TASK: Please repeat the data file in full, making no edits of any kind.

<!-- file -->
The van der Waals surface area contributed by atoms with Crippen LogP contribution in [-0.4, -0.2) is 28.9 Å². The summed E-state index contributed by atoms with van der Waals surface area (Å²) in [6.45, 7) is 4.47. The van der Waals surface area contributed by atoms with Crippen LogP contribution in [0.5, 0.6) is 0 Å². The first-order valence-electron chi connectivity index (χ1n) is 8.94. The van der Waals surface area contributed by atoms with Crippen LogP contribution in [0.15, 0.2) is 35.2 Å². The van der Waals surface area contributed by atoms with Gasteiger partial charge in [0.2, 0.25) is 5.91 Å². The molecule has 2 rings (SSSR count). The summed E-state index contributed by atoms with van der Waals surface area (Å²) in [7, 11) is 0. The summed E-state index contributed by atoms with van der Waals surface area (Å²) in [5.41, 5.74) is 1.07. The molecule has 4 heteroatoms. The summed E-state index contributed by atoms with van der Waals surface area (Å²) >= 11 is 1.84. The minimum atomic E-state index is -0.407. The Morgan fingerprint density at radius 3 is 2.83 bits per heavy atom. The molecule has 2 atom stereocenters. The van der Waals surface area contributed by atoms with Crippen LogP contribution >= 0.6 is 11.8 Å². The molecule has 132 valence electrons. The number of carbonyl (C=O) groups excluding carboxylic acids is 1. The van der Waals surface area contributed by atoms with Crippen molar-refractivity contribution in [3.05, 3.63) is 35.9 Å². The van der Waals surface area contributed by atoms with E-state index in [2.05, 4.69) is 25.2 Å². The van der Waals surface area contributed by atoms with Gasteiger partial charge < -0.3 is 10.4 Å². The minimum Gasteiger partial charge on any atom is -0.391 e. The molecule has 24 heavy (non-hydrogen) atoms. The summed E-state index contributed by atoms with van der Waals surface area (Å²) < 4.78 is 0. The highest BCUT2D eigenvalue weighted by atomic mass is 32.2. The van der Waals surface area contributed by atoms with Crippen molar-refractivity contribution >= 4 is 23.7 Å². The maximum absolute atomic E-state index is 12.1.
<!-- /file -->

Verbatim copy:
The van der Waals surface area contributed by atoms with Crippen LogP contribution in [-0.4, -0.2) is 28.9 Å². The summed E-state index contributed by atoms with van der Waals surface area (Å²) in [6.45, 7) is 4.47. The van der Waals surface area contributed by atoms with Crippen LogP contribution in [0.5, 0.6) is 0 Å². The first-order valence-electron chi connectivity index (χ1n) is 8.94. The van der Waals surface area contributed by atoms with Crippen LogP contribution in [0.15, 0.2) is 35.2 Å². The van der Waals surface area contributed by atoms with Gasteiger partial charge in [0.2, 0.25) is 5.91 Å². The molecule has 2 rings (SSSR count). The summed E-state index contributed by atoms with van der Waals surface area (Å²) in [7, 11) is 0. The summed E-state index contributed by atoms with van der Waals surface area (Å²) in [5.41, 5.74) is 1.07. The molecule has 4 heteroatoms. The summed E-state index contributed by atoms with van der Waals surface area (Å²) >= 11 is 1.84. The minimum atomic E-state index is -0.407. The Morgan fingerprint density at radius 3 is 2.83 bits per heavy atom. The molecule has 2 atom stereocenters. The van der Waals surface area contributed by atoms with Crippen LogP contribution >= 0.6 is 11.8 Å². The molecule has 132 valence electrons. The number of carbonyl (C=O) groups excluding carboxylic acids is 1. The van der Waals surface area contributed by atoms with Crippen molar-refractivity contribution in [3.05, 3.63) is 35.9 Å². The van der Waals surface area contributed by atoms with E-state index in [2.05, 4.69) is 25.2 Å². The van der Waals surface area contributed by atoms with Gasteiger partial charge < -0.3 is 10.4 Å². The minimum Gasteiger partial charge on any atom is -0.391 e. The molecule has 24 heavy (non-hydrogen) atoms. The summed E-state index contributed by atoms with van der Waals surface area (Å²) < 4.78 is 0. The highest BCUT2D eigenvalue weighted by atomic mass is 32.2. The van der Waals surface area contributed by atoms with Crippen molar-refractivity contribution >= 4 is 23.7 Å². The maximum absolute atomic E-state index is 12.1.